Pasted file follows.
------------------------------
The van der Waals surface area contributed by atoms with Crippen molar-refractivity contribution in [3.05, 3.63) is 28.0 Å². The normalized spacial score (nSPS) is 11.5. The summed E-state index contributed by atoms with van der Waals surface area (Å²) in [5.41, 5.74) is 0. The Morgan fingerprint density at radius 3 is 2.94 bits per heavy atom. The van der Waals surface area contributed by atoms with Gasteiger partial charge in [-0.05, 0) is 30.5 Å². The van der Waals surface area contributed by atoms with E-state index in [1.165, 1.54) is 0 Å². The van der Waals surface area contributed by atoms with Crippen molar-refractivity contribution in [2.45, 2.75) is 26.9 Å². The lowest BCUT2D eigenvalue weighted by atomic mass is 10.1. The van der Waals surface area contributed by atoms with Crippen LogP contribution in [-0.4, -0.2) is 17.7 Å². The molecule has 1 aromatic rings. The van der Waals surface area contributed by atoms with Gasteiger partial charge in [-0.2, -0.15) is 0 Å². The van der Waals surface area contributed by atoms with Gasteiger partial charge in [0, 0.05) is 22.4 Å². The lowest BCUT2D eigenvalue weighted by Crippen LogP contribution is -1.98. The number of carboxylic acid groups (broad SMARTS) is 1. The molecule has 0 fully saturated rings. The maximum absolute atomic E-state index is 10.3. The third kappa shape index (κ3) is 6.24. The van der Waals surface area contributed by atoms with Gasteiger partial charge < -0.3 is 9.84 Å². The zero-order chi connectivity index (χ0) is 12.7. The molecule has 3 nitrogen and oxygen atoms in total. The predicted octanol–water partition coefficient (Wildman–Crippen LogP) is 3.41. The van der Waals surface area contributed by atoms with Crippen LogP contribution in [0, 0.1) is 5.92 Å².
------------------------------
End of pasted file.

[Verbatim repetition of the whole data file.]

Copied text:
The van der Waals surface area contributed by atoms with Crippen molar-refractivity contribution in [3.05, 3.63) is 28.0 Å². The normalized spacial score (nSPS) is 11.5. The summed E-state index contributed by atoms with van der Waals surface area (Å²) in [5.41, 5.74) is 0. The Morgan fingerprint density at radius 3 is 2.94 bits per heavy atom. The van der Waals surface area contributed by atoms with Gasteiger partial charge in [-0.05, 0) is 30.5 Å². The van der Waals surface area contributed by atoms with E-state index in [1.165, 1.54) is 0 Å². The van der Waals surface area contributed by atoms with Crippen molar-refractivity contribution in [2.45, 2.75) is 26.9 Å². The lowest BCUT2D eigenvalue weighted by atomic mass is 10.1. The van der Waals surface area contributed by atoms with Crippen LogP contribution in [-0.4, -0.2) is 17.7 Å². The molecule has 1 aromatic rings. The van der Waals surface area contributed by atoms with Gasteiger partial charge in [-0.2, -0.15) is 0 Å². The van der Waals surface area contributed by atoms with Gasteiger partial charge in [0, 0.05) is 22.4 Å². The lowest BCUT2D eigenvalue weighted by Crippen LogP contribution is -1.98. The number of carboxylic acid groups (broad SMARTS) is 1. The molecule has 0 fully saturated rings. The maximum absolute atomic E-state index is 10.3. The third kappa shape index (κ3) is 6.24. The van der Waals surface area contributed by atoms with Gasteiger partial charge < -0.3 is 9.84 Å². The zero-order chi connectivity index (χ0) is 12.7. The molecule has 3 nitrogen and oxygen atoms in total. The predicted octanol–water partition coefficient (Wildman–Crippen LogP) is 3.41. The van der Waals surface area contributed by atoms with Crippen LogP contribution in [0, 0.1) is 5.92 Å².